Arriving on the train from London at Edinburgh’s Waverly Station, our first impression was not a good one. Edinburgh was just coming off a 12-day trash collector strike and had only two days to recover before we arrived, but the streets were still strewn with residual trash left behind. Once we got past the trash though, we saw what a charming place Edinburgh really is!
After we checked into our hotel, Courtyard by Marriott, we headed to the trail behind the hotel leading up to Carlon Hill, perched high above Edinburgh and offering a spectacular view of the city and beyond, even to the coastline. Our perspective shifted quickly to Edinburgh being one of the prettiest cities I’ve ever seen, and we can’t wait to go back. Just goes to show you that you need to explore a city before judging it. If you like to walk and find secret staircases and passageways, then Edinburgh is your city! Everywhere you look there is an alternative path to the main streets. Of course, this causes Google Maps to lead you astray sometimes and confuse you. On the way to walk to Scottish Parliament for our tour, we ended up having to take a steep stone staircase, Jacob’s Ladder, which I found reference to as being historic but boy was it spooky going into a short tunnel after we navigated the staircase without incident.
After just visiting the UK Parliament in London, we decided to follow that up with a free Scottish Parliament tour. What a contrast between the historic UK building and this modern structure. We were allowed in to see where the Parliament sits when they are in session, which was the following day. We wanted to go back and see them debate but alas Thom hurt his back and we ended up having to skip it. One interesting fact was that the Parliament has beehives onsite that they care for and sell their honey in the gift shop. They also sell hard liquor, which is a featured product in many museum/government gift shops in the UK. I imagine the politicians that endure a bad day just grab a bottle of the hard stuff on their way out. Cheers!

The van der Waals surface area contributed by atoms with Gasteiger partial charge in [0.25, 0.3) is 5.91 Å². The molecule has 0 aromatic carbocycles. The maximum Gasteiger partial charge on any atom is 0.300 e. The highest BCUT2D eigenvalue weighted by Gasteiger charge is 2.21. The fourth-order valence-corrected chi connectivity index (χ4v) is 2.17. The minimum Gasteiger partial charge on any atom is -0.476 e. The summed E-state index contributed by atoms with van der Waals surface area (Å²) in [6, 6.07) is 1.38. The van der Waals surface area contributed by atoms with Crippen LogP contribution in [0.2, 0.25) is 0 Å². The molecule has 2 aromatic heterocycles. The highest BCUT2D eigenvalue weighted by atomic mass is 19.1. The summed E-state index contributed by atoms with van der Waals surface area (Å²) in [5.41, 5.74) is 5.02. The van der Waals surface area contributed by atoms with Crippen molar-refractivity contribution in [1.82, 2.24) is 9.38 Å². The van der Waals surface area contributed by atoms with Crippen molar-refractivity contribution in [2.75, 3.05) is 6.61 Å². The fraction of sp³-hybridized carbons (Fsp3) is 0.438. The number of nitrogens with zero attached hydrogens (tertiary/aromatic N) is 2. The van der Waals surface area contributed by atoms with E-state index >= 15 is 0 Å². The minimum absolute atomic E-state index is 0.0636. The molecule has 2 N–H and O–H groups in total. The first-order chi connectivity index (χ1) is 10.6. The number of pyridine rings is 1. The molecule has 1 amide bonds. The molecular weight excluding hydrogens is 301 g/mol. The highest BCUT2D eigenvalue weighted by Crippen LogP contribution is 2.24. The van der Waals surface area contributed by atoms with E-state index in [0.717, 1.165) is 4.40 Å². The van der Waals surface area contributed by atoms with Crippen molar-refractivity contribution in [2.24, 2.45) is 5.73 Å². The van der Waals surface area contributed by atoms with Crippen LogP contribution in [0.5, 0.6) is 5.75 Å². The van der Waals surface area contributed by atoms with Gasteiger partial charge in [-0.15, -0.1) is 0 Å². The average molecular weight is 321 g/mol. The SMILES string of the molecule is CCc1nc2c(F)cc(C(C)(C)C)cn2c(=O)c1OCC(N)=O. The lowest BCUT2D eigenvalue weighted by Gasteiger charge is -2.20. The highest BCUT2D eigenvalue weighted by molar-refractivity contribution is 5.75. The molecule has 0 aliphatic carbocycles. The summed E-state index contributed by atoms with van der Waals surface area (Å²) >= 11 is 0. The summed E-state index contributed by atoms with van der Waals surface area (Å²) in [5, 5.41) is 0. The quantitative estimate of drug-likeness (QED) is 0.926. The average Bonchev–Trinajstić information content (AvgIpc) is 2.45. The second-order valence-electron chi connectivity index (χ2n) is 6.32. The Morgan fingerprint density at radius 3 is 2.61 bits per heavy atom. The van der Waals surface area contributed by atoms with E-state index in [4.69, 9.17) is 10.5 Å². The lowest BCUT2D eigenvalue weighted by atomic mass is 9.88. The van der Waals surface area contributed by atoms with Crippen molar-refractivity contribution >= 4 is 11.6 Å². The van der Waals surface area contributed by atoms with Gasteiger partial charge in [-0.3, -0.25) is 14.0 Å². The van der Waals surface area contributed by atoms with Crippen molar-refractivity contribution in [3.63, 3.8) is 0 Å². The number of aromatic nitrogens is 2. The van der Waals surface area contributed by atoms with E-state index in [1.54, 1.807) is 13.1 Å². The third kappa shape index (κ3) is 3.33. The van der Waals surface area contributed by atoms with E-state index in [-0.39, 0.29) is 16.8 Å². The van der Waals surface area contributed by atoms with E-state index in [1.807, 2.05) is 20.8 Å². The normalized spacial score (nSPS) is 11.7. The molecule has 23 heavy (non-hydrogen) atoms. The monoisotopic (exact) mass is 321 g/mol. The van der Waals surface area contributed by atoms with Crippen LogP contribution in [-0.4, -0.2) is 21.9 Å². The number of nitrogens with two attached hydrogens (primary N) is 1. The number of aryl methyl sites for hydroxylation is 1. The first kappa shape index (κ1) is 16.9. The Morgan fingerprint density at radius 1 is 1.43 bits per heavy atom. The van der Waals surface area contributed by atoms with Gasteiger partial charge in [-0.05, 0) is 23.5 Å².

Before Thom was laid up with back pain, we managed to get all over town and see the key sites. A highlight was finding Greyfriars Bobby, a statue of the best and most loyal dog in the world. Legend has it that this Skye Terrier in the 19th century would sit by his owner’s gravesite every day for fourteen years until he passed as well. After patting Bobby on the head, we entered Greyfriar’s graveyard, where JK Rowling prowled around looking for inspiration for her Harry Potter books. It is dripping with atmosphere so I can see why. We found Thomas Riddle’s grave and also William McGonagall-sound familiar? As we heard the owls hooting, we could only imagine JK finding her muse among the spooky gravestones. My husband loves tramping around old graveyards. His favorite is Pere Lachaise Cemetery in Paris filled with atmosphere and famous dead people like Jim Morrison, Frederic Chopin, Edith Piaf and Oscar Wilde.
Edinburgh Castle looms large over the city, up a steep street and worth the climb. It is immaculately preserved from the stone walls to the many canons that defended the good people of Edinburgh from invaders. The lovely 80-year-old working in the gift shop and giving out whiskey samples only enhanced the visit for me. I bought a wee dram of Stag’s Breath Liqueur, a fine whisky and fermented comb honey liqueur. Yum! Also, the gift store rocked as they carried multiple rubber character duckies that we collect for our grandkids from all over the world. So, history, whiskey, ducks. Well done! As one sign I saw in Edinburgh declared “Today’s rain is tomorrow’s whiskey”. Make sure to leave time on your visit to Edinburgh to enjoy the plentiful pubs, cafes and shops that line the colorful winding streets. Do a whiskey tasting! You never know when you will stumble upon bagpipes being played. While known for its moody weather, it was sunny and beautiful when we visited in late September so we got to roam around in comfort and enjoy all that Edinburgh had to offer. Can’t wait to go back!